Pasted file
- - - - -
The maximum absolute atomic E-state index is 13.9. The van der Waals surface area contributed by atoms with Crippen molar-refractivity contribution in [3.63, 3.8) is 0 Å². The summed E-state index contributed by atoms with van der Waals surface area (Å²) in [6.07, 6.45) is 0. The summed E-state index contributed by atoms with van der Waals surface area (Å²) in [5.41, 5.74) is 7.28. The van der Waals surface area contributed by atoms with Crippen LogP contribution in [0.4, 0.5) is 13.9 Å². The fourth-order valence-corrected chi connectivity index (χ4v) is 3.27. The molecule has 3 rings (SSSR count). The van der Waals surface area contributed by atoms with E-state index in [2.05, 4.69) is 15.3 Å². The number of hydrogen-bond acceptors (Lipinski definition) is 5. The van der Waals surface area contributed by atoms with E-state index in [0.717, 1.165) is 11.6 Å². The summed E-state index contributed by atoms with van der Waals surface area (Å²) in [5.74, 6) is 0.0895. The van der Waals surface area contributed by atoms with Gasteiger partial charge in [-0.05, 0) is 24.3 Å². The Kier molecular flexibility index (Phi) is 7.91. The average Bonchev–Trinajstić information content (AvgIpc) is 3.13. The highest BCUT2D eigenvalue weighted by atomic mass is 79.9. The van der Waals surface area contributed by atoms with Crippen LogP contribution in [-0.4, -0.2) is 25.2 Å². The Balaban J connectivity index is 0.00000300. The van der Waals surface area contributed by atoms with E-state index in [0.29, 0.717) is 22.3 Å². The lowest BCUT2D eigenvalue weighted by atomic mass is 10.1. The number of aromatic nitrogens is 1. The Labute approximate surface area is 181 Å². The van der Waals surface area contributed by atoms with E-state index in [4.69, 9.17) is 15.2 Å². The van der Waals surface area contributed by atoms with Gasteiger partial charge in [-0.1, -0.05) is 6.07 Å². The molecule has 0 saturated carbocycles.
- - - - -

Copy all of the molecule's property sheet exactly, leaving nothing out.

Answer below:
The maximum absolute atomic E-state index is 13.9. The van der Waals surface area contributed by atoms with Crippen molar-refractivity contribution in [3.63, 3.8) is 0 Å². The summed E-state index contributed by atoms with van der Waals surface area (Å²) in [6.07, 6.45) is 0. The summed E-state index contributed by atoms with van der Waals surface area (Å²) in [5.41, 5.74) is 7.28. The van der Waals surface area contributed by atoms with Crippen LogP contribution in [0.4, 0.5) is 13.9 Å². The fourth-order valence-corrected chi connectivity index (χ4v) is 3.27. The molecule has 3 rings (SSSR count). The van der Waals surface area contributed by atoms with E-state index in [2.05, 4.69) is 15.3 Å². The number of hydrogen-bond acceptors (Lipinski definition) is 5. The van der Waals surface area contributed by atoms with E-state index in [0.717, 1.165) is 11.6 Å². The summed E-state index contributed by atoms with van der Waals surface area (Å²) in [5.74, 6) is 0.0895. The van der Waals surface area contributed by atoms with Gasteiger partial charge in [-0.05, 0) is 24.3 Å². The Kier molecular flexibility index (Phi) is 7.91. The average Bonchev–Trinajstić information content (AvgIpc) is 3.13. The highest BCUT2D eigenvalue weighted by atomic mass is 79.9. The van der Waals surface area contributed by atoms with Crippen LogP contribution in [-0.4, -0.2) is 25.2 Å². The Balaban J connectivity index is 0.00000300. The van der Waals surface area contributed by atoms with E-state index in [0.29, 0.717) is 22.3 Å². The lowest BCUT2D eigenvalue weighted by atomic mass is 10.1. The number of aromatic nitrogens is 1. The Labute approximate surface area is 181 Å². The van der Waals surface area contributed by atoms with E-state index in [4.69, 9.17) is 15.2 Å². The van der Waals surface area contributed by atoms with Gasteiger partial charge in [-0.1, -0.05) is 6.07 Å². The molecule has 0 saturated carbocycles.